Home Charging kit

OB2

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Currently a Tesla Solar customer and I’m interest in purchasing the home charging system for my CyberTruck. Does anyone have any experience with that or can offer first time experience tips? Thanks in advance.
 

ajdelange

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The High Powered Wall Charger (HPWC) is capable of delivering 80 Amperes when wired to a 100A circuit. More than one of these can be connected to that circuit for charging multiple cars with the 80 A shared between them. The most current current production S,X and 3 can draw is 48A but older X's can take up to 72. 80A is 19.2 kW for 19.2 kWh delivered each hour. As the CT's will need about 0.5 kWh to go a mile this translates to about 38 miles per hour range added at 80 A - actually probably more like 36 because the chargers are not 100 % efficient.

Because the CTs energy use is appreciably more than Telsa's current largest offering (the Model X) which takes about 300 Wh/mi I speculate that they will probably return to 72 A (or maybe even 80) maximum charge rate at least in the Tri Motor as picking up over 300 miles in a 10 hour overnight charge seems reasonable for a truck with 500 mile range (one usually charges from 50% to 75% or 80% most of the time).

There is tons of discussion on HPWC installation on other Tesla fora most of which centers on how big a circuit one should put it on. Most people settle for a 60 A circuit because up to and including that capacity no separate, lockable disconnect switch is required by the NEC (but local codes might demand it) and that's the most a single Tesla of the current design can take, If Tesla sticks with 48 A rectifiers there is no point to going to a larger circuit unless you plan to charge multiple Teslas. If Tesla installs larger chargers in the CT's then there is motivation to go to heftier circuits. Whether you can do that or not depends on your service and your panels and your willingness to put out more $ for more miles/hr of charging. From this perspective it may be wise to wait to see what Tesla decides to do with respect to charger size (note the HPWC isn't a charger - it is EVSE that feeds the charger which is in the car or truck) in the CT's. You will need to get an electrician in, one who has done EVSE installations before to evaluate your particular situation.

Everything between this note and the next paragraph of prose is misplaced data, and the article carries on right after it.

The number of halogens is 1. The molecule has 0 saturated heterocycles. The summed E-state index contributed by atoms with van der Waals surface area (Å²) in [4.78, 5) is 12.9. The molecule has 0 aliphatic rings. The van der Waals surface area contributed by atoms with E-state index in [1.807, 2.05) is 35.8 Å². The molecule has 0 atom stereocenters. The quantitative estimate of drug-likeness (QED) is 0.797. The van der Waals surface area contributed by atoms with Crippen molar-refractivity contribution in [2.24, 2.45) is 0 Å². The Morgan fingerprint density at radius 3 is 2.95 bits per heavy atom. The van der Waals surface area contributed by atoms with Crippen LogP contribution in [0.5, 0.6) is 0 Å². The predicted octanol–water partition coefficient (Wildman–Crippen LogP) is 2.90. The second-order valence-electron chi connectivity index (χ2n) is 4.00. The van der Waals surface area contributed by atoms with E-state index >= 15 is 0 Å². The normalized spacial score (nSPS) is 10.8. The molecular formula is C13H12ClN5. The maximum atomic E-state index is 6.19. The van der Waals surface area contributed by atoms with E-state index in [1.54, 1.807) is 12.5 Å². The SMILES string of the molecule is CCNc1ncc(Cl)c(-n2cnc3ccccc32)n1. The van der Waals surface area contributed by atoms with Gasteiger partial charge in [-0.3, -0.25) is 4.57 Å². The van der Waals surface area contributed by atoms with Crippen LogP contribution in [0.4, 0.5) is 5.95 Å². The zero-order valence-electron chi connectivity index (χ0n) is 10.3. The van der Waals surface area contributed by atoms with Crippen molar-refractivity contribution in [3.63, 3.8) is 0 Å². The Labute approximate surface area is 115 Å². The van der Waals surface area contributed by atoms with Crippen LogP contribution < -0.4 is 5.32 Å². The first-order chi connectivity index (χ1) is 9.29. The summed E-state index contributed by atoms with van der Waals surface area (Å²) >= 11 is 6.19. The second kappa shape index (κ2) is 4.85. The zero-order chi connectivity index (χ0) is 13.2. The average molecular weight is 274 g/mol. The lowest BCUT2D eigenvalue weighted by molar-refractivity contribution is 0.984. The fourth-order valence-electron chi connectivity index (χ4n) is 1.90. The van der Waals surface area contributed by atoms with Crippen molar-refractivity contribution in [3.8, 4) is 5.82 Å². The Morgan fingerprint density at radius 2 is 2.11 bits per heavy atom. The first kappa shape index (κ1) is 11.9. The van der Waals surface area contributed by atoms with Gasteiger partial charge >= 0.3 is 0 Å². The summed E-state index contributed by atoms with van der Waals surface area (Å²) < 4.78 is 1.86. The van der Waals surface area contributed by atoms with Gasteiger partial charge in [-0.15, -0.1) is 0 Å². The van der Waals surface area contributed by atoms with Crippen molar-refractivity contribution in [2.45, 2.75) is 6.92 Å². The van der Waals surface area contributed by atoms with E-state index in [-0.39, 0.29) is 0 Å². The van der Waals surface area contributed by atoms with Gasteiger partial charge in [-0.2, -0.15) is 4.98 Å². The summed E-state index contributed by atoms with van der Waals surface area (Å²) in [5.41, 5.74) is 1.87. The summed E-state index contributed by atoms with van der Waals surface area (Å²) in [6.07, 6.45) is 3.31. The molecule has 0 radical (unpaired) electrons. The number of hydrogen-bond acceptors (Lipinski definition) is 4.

You can go to the Tesla store online and download the HPWC manual.
 
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VI Tesla

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Currently we're just plugging our Model 3 into my existing 30 AMP socket I had installed for my welder. Don't really see the need for the home charging kit. Even if the battery is drained we get a full charge over night, even dialed back to 25 AMPs to protect circuit. Of course generally we only let the battery get to 50% then it's only four hours to charge it back up. We've owned the car since July and have only once charged it away from the house. Yes kit will charge faster, but that's also not great for the batteries. Anyway personally I just can't justify the expense.
When I get my Cybertruck still no issue as charging would be staggered between vehicles Currently Model 3 charged once a week. Of course this depends on you own commute/use.
 

ajdelange

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There is no "right" answer. A couple of things to think about though:

A)The 3 consumes about 230 (?) Wh/mi. The CT will consume about twice that and will, thus, for any given sized charger, take twice as long to get the same number of miles into the vehicle. Thus if you need to add 100 miles and it takes a bit under 4 hours to do that with a 30 A charger it will take a bit over 8 hours to get that many miles into a CT. The larger consumption argues for a larger charger but of course one can easily live with 30 A and a CT if he has 8+ hours available to charge it.